WalMart Selling Caskets – Great Marketing Tactic?

November 6, 2009
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imageWhen it comes to social media, it’s best to start with a solid listening strategy. And while you’re fine-tuning the “what, where, when and how” as you’re eavesdropping on conversations around the social web, remember that while analysis can be assisted through technology, it’s by no means a fully automated process.

Take, for example, the recent press release announcing that Walmart has begun selling caskets online. A bit odd, but as it was introduced with Halloween around the corner, the news caught on and was aggregated across the social web.

As the casket story grew, it began to trend on social news sites such as Reddit, and because Walmart empowers its consumers with the ability to rate, comment and share product reviews, a few clever folks started writing fictitious (yet highly entertaining) comments about the products on Walmart.com. The hilarity of the reviews began to border on the absurd.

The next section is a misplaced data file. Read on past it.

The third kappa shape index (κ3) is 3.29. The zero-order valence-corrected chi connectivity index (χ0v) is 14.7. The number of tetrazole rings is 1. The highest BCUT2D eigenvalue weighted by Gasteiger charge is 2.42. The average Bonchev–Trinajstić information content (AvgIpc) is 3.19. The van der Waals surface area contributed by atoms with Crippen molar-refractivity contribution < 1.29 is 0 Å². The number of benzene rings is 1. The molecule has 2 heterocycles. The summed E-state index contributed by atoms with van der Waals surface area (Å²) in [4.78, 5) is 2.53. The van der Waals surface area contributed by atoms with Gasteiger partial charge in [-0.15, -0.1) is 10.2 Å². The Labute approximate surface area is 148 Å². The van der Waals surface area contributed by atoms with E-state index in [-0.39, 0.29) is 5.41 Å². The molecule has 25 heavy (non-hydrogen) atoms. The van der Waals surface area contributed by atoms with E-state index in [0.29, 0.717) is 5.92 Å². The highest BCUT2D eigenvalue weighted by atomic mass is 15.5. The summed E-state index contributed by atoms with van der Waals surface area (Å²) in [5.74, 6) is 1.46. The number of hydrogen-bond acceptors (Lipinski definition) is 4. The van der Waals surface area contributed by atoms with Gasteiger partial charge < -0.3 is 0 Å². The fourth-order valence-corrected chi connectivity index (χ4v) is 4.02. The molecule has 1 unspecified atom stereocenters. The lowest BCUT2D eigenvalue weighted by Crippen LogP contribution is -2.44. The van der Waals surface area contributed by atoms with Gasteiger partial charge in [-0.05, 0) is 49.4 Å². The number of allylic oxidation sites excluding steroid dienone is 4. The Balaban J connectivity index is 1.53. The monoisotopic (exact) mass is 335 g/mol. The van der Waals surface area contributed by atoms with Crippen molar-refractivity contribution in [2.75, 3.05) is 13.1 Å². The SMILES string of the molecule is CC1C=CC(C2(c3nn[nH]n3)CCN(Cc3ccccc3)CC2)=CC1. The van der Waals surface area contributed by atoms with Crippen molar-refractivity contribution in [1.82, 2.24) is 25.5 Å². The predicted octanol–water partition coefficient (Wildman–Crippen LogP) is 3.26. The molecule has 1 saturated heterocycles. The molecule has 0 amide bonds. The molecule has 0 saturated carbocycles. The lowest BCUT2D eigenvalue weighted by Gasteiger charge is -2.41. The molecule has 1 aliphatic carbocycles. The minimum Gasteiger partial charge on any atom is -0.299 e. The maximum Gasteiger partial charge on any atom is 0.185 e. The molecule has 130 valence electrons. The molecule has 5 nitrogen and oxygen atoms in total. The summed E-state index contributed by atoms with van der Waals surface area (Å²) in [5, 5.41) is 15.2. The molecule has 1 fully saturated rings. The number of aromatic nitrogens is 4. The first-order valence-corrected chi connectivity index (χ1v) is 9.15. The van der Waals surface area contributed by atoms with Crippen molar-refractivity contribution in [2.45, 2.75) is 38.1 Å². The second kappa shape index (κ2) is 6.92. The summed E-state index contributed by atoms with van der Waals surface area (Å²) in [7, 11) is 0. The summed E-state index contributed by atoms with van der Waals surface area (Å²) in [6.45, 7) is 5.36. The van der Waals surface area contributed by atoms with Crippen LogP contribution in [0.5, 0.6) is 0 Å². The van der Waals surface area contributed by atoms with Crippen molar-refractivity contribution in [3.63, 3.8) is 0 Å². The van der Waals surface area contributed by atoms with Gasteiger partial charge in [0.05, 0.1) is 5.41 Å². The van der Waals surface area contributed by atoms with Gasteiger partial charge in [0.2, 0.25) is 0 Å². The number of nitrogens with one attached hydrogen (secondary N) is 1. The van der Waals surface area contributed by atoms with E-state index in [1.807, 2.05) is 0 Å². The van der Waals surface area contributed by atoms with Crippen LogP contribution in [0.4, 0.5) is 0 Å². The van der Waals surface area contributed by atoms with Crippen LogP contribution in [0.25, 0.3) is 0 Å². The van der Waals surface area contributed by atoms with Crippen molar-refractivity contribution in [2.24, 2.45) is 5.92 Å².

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Now say I’m a brand manager at Walmart and I’m analyzing social-media chatter and sentiment. At first glance, I would be pleasantly surprised when free products such as social-analysis tool Social Mention determined positive sentiment around the “Lady de Guadalupe Steel Casket” that Walmart is selling. And, given the vast number of reviews on the infinite products in Walmart’s inventory, it may not become apparent immediately that the sentiment is indeed fake and facetious — sometimes the Long Tail can sometimes work against you.

The example, funny as it is, serves as a reminder that your approach to social media monitoring should follow a similar approach to what SEM/SEO experts do. Use filtering to your advantage. Leverage tag clouds to determine what words are the strongest within a web page of content. If something looks fishy, dive deeper in your analysis. Also, if positive reviews don’t match the number of sales, that too should raise a red flag.

It appears Walmart has taken down the faux reviews and its casket example deserves more accolades than criticism. Walmart implicitly trusts its consumers to both defend the brand as well as take a role in advocating what they like and dislike about the products they sell on their shelves.

But it serves as a reminder that every marketer needs to make sure it’s not monitoring the social space myopically. The reports you see on your desk that present your brand’s health in the social web is the first step to fully understanding what role your brand plays in the lives of your consumers.

Source: Adage.com

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